Saudi reporter jailed for 5 years for insulting rulers

Amnesty described the sentencing of Alaa Brinji on Thursday as "a clear violation of international law" and said it showed intolerance of the right to peaceful expression.

By REUTERS
March 27, 2016 13:44
1 minute read.
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Flag of Saudi Arabia. (photo credit: Courtesy)

 
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DUBAI - Saudi Arabia has sentenced a journalist to five years in jail for insulting the kingdom's rulers and "inciting public opinion" on Twitter, Amnesty International said.

Amnesty described the sentencing of Alaa Brinji on Thursday as "a clear violation of international law" and said it showed intolerance of the right to peaceful expression.

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Officials at Saudi Arabia's Justice Ministry could not be reached for comment over the weekend.

Against the background of regional turmoil, the ultra conservative Sunni Muslim country has issued tougher penalties against all forms of dissent.

The sentencing against Brinji, who worked for Saudi Arabian newspapers al-Bilad, Okaz and al-Sharq, came after a guilty verdict on March 24, Amnesty said.

It said the court had also found Brinji guilty of ridiculing Islamic religious figures and of making accusations against "security officers of killing protestors in Awamiyah" - an area in Saudi Arabia's Eastern Province.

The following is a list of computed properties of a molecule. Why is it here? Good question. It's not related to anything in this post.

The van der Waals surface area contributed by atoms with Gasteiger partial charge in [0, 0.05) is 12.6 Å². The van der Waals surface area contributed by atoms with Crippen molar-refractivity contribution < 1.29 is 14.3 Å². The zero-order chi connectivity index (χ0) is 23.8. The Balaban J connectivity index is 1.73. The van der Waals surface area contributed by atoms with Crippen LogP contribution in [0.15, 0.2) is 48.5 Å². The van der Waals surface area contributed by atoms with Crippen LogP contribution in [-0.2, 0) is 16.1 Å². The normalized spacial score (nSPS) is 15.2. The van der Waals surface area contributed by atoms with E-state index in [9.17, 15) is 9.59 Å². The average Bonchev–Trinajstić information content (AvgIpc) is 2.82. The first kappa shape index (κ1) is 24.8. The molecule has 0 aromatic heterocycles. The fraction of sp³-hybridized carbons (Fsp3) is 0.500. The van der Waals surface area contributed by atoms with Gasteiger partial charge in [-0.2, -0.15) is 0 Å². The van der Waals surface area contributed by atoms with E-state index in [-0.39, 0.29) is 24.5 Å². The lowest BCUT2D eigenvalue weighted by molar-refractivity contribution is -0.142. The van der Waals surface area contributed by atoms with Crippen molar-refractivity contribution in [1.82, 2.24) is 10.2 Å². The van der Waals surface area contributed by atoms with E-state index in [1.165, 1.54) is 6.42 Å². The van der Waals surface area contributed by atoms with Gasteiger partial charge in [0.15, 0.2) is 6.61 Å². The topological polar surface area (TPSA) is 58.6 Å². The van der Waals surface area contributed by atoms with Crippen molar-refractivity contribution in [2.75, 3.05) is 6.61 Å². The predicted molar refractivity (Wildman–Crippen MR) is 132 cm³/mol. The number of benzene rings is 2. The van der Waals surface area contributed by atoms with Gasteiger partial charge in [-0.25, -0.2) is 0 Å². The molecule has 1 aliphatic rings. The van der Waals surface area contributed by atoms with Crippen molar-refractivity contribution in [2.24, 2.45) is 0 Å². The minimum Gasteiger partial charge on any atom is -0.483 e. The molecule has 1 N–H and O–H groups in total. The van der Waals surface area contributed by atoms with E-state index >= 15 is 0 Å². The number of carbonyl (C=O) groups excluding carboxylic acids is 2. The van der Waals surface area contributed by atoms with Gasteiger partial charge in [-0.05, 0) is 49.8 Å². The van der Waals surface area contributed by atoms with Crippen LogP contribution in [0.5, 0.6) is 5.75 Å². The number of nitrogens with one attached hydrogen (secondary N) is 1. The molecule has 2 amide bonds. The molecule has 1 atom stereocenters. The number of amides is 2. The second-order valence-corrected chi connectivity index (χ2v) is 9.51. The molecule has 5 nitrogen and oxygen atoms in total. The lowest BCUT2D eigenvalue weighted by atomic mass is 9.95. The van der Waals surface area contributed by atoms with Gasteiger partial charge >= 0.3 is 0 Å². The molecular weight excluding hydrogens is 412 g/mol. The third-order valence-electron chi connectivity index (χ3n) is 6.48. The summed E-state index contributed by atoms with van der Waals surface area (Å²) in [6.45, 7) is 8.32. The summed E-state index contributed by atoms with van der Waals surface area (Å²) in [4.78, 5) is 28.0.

The Eastern Province has been the focal point of unrest among the country's Shi'ites since protests in early 2011 calling for an end to discrimination against the minority sect and for reforms in the Sunni Muslim monarchy.

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Amnesty, which said it had information from a source with knowledge of the case, said the court on Thursday also handed Brinji an eight-year travel ban and a fine of 50,000 riyals ($13,300).

Brinji was arrested in May 2014 and has been in detention since, according to Amnesty. He had also been accused of apostasy - abandoning his Muslim faith - a crime which carries the death penalty but was not convicted of this due to a lack of evidence, Amnesty said.

Saudi Arabia's judges are clerics from the kingdom's ultra- conservative Wahhabi school of Sunni Islam. In the Wahhabi interpretation of Sharia, religious crimes, including blasphemy and apostasy, incur the death penalty.

In February a Saudi court commuted the death sentence against a Palestinian poet convicted of apostasy, to eight years' jail and 800 lashes, according to his lawyer.

In 2014, a Saudi court in Riyadh sentenced three lawyers to up to eight years in jail after they criticized the Justice Ministry on Twitter.

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